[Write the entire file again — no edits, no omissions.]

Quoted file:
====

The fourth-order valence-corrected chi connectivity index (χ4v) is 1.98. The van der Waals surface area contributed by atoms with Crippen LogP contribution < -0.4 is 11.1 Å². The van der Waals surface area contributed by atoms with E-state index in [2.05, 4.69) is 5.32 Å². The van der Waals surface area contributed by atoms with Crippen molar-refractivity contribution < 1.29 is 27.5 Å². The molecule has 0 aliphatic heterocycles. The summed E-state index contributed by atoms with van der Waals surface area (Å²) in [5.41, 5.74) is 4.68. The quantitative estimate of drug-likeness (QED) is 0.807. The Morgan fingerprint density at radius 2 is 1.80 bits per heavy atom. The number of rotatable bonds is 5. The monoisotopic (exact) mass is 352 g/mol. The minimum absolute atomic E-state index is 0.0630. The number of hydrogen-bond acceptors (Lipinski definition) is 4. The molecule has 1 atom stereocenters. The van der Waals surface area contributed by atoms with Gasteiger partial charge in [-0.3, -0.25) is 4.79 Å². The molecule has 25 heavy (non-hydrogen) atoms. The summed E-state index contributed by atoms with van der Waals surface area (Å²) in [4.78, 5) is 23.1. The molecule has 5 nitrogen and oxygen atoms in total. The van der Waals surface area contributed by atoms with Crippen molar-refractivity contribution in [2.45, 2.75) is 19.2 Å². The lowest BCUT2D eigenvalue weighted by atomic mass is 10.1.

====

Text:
The fourth-order valence-corrected chi connectivity index (χ4v) is 1.98. The van der Waals surface area contributed by atoms with Crippen LogP contribution < -0.4 is 11.1 Å². The van der Waals surface area contributed by atoms with E-state index in [2.05, 4.69) is 5.32 Å². The van der Waals surface area contributed by atoms with Crippen molar-refractivity contribution < 1.29 is 27.5 Å². The molecule has 0 aliphatic heterocycles. The summed E-state index contributed by atoms with van der Waals surface area (Å²) in [5.41, 5.74) is 4.68. The quantitative estimate of drug-likeness (QED) is 0.807. The Morgan fingerprint density at radius 2 is 1.80 bits per heavy atom. The number of rotatable bonds is 5. The monoisotopic (exact) mass is 352 g/mol. The minimum absolute atomic E-state index is 0.0630. The number of hydrogen-bond acceptors (Lipinski definition) is 4. The molecule has 1 atom stereocenters. The van der Waals surface area contributed by atoms with Gasteiger partial charge in [-0.3, -0.25) is 4.79 Å². The molecule has 25 heavy (non-hydrogen) atoms. The summed E-state index contributed by atoms with van der Waals surface area (Å²) in [4.78, 5) is 23.1. The molecule has 5 nitrogen and oxygen atoms in total. The van der Waals surface area contributed by atoms with Crippen molar-refractivity contribution in [2.45, 2.75) is 19.2 Å². The lowest BCUT2D eigenvalue weighted by atomic mass is 10.1.